By Spencer Hunt, The Columbus Dispatch
Lake Erie is under attack.Toxic algae blooms cover its surface; “dead zones” where fish can’t survive grow beneath the waves; and invasive species crowd out its native plants, fish and mussels.
All of these threats are manmade, some of them are reversible and one was thought fixed three decades ago but has returned.
What will it take to save Erie? A concerted effort among state and federal agencies, comprehensive farming regulations and hundreds of millions of dollars, experts say.
What’s at stake? Lake Erie and the Great Lakes supply one-fifth of the world’s fresh water and attract billions of dollars in tourism.
“Lake Erie doesn’t have the built-in money mechanisms to help protect it,” said Sandy Bihn, director of the Toledo-based Lake Erie Waterkeeper advocacy group.
“Yet this is the most important place for people to understand and watch.”
The major threats to all the lakes include invasive species that throw a delicate ecosystem out of balance. In Erie, more so than the other lakes, toxic algae threaten the health of visitors and create “dead zones” where no aquatic species can survive.
At least 136 invasive species — plants, fish and mussels — have forever changed the lakes. But it’s the potential 137th invader that officials fear the most.The Asian carp wants nothing more than to spread through the Great Lakes and continue its feeding frenzy. Though a live fish has yet to be found, DNA tests suggest that they might already have infiltrated Lake Erie.
While officials hope to hold off the carp, they are struggling with toxic algae.Heavy spring rains that wash fertilizers off farm fields help a toxic blue-green algae blossom into a massive stain that can stretch from Toledo to Cleveland.Government officials say their commitment and funding to save Lake Erie has never been greater.
“We’re accomplishing things that were undreamed of just five years ago,” said Chris Korleski, director of the U.S. Environmental Protection Agency’s Great Lakes National Program Office and former Ohio EPA director.
But will it be enough to save Erie for the 13 million people in the United States and Canada who rely on it for drinking water? And the thousands who make their livings on the lake?
Dave Spangler owns Dr. Bugs Charters out of Oak Harbor. He said the threat he most worries about is the carp.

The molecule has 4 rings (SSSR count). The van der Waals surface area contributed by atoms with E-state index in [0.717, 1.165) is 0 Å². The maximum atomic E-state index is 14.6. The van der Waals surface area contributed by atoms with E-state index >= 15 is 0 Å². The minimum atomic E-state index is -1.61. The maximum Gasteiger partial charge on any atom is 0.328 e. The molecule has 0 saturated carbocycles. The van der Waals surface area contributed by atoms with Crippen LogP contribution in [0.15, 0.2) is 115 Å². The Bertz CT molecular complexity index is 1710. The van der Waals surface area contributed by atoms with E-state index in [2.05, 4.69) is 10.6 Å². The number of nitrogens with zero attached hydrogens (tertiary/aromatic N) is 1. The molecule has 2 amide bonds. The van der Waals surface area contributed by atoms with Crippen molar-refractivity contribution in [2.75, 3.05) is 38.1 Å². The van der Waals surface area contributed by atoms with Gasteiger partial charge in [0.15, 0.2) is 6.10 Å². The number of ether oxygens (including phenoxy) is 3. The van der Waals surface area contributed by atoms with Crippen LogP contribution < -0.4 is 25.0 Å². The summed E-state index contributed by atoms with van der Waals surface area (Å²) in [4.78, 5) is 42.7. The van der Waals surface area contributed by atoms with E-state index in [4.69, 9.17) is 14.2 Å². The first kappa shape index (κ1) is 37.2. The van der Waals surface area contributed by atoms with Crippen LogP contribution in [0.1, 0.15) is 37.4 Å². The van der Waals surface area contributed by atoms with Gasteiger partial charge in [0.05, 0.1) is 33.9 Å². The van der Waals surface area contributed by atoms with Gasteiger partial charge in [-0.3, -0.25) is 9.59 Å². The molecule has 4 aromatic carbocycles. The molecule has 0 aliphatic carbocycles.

“If they do get into the lake, they will basically destroy the bottom of the food chain,” Spangler said recently from aboard his boat as it churned through choppy lake waters. “They’d pretty much wipe out my business.”But he also fears the algae that hindered his business in 2011.
“It was so thick that, at times, it slowed the boat down,” he said. “People looked at it and they said ‘We’ll come back when this isn’t here.’??”
The trouble with Erie
As the shallowest Great Lake, Erie offers more habitats for fish and plants and creates a welcoming home for invasive species.The shallow water also helps toxic algae thrive in warm summer months.Spangler, 65, said he is optimistic that the lake can be saved because it has been saved before.
Erie was on life support in the 1970s, a victim of massive summertime algae blooms fed by phosphorus in farm runoff and raw sewage from city treatment plants.A 1983 water-quality agreement ratified by the United States and Canada called for an annual cut of more than 12,100 tons in phosphorus, and state and federal EPAs enforced strict limits pertaining to sewage-treatment plants.
And, at the urging of officials and water conservation groups, hundreds of Lake Erie-area farmers voluntarily changed tilling practices to reduce the amount of phosphorus that washed away with dirt from their fields.
The two-pronged strategy worked.For a while.
After years of relatively clean water, toxic blue-green algae, also called cyanobacteria, reappeared in Lake Erie in 2000 and have grown worse nearly every summer since.